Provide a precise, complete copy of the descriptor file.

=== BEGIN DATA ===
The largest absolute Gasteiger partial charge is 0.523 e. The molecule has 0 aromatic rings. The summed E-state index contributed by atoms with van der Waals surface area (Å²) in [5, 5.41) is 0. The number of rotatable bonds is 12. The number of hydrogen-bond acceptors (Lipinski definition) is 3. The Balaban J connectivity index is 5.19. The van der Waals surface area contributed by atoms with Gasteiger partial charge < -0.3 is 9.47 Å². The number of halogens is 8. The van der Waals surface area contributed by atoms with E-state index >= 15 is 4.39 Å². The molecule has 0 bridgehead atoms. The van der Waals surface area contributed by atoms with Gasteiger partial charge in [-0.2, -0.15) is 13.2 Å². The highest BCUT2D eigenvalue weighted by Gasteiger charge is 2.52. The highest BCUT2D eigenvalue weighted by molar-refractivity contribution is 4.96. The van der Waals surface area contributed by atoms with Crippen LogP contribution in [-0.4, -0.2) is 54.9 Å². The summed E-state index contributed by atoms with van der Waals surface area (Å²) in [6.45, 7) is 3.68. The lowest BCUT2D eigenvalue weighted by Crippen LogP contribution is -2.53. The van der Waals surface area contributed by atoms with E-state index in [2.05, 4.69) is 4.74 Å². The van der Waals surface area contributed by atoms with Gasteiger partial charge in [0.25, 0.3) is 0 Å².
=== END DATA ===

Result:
The largest absolute Gasteiger partial charge is 0.523 e. The molecule has 0 aromatic rings. The summed E-state index contributed by atoms with van der Waals surface area (Å²) in [5, 5.41) is 0. The number of rotatable bonds is 12. The number of hydrogen-bond acceptors (Lipinski definition) is 3. The Balaban J connectivity index is 5.19. The van der Waals surface area contributed by atoms with Gasteiger partial charge < -0.3 is 9.47 Å². The number of halogens is 8. The van der Waals surface area contributed by atoms with E-state index >= 15 is 4.39 Å². The molecule has 0 bridgehead atoms. The van der Waals surface area contributed by atoms with Gasteiger partial charge in [-0.2, -0.15) is 13.2 Å². The highest BCUT2D eigenvalue weighted by Gasteiger charge is 2.52. The highest BCUT2D eigenvalue weighted by molar-refractivity contribution is 4.96. The van der Waals surface area contributed by atoms with Crippen LogP contribution in [-0.4, -0.2) is 54.9 Å². The summed E-state index contributed by atoms with van der Waals surface area (Å²) in [6.45, 7) is 3.68. The lowest BCUT2D eigenvalue weighted by Crippen LogP contribution is -2.53. The van der Waals surface area contributed by atoms with E-state index in [2.05, 4.69) is 4.74 Å². The van der Waals surface area contributed by atoms with Gasteiger partial charge in [0.25, 0.3) is 0 Å².